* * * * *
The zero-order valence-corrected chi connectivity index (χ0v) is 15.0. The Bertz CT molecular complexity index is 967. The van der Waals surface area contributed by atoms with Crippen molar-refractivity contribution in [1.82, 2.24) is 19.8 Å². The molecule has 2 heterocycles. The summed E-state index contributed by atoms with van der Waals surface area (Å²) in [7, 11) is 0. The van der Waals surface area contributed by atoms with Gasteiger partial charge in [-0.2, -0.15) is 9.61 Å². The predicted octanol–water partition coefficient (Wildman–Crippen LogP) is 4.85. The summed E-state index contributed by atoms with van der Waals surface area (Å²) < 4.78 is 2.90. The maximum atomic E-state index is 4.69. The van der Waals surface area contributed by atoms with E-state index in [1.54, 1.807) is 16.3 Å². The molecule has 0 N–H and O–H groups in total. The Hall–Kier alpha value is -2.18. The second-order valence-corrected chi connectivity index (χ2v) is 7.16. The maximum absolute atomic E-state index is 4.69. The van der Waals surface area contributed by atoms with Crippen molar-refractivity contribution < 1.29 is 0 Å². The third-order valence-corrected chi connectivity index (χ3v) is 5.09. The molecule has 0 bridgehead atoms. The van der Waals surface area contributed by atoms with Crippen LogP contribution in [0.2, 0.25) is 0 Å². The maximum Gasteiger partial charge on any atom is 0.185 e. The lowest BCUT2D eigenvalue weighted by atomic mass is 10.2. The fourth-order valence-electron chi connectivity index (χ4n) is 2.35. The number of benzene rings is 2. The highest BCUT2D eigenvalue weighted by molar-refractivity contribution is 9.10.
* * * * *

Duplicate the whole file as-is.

The zero-order valence-corrected chi connectivity index (χ0v) is 15.0. The Bertz CT molecular complexity index is 967. The van der Waals surface area contributed by atoms with Crippen molar-refractivity contribution in [1.82, 2.24) is 19.8 Å². The molecule has 2 heterocycles. The summed E-state index contributed by atoms with van der Waals surface area (Å²) in [7, 11) is 0. The van der Waals surface area contributed by atoms with Gasteiger partial charge in [-0.2, -0.15) is 9.61 Å². The predicted octanol–water partition coefficient (Wildman–Crippen LogP) is 4.85. The summed E-state index contributed by atoms with van der Waals surface area (Å²) < 4.78 is 2.90. The maximum atomic E-state index is 4.69. The van der Waals surface area contributed by atoms with E-state index in [1.54, 1.807) is 16.3 Å². The molecule has 0 N–H and O–H groups in total. The Hall–Kier alpha value is -2.18. The second-order valence-corrected chi connectivity index (χ2v) is 7.16. The maximum absolute atomic E-state index is 4.69. The van der Waals surface area contributed by atoms with Crippen molar-refractivity contribution < 1.29 is 0 Å². The third-order valence-corrected chi connectivity index (χ3v) is 5.09. The molecule has 0 bridgehead atoms. The van der Waals surface area contributed by atoms with Crippen LogP contribution in [0.2, 0.25) is 0 Å². The maximum Gasteiger partial charge on any atom is 0.185 e. The lowest BCUT2D eigenvalue weighted by atomic mass is 10.2. The fourth-order valence-electron chi connectivity index (χ4n) is 2.35. The number of benzene rings is 2. The highest BCUT2D eigenvalue weighted by molar-refractivity contribution is 9.10.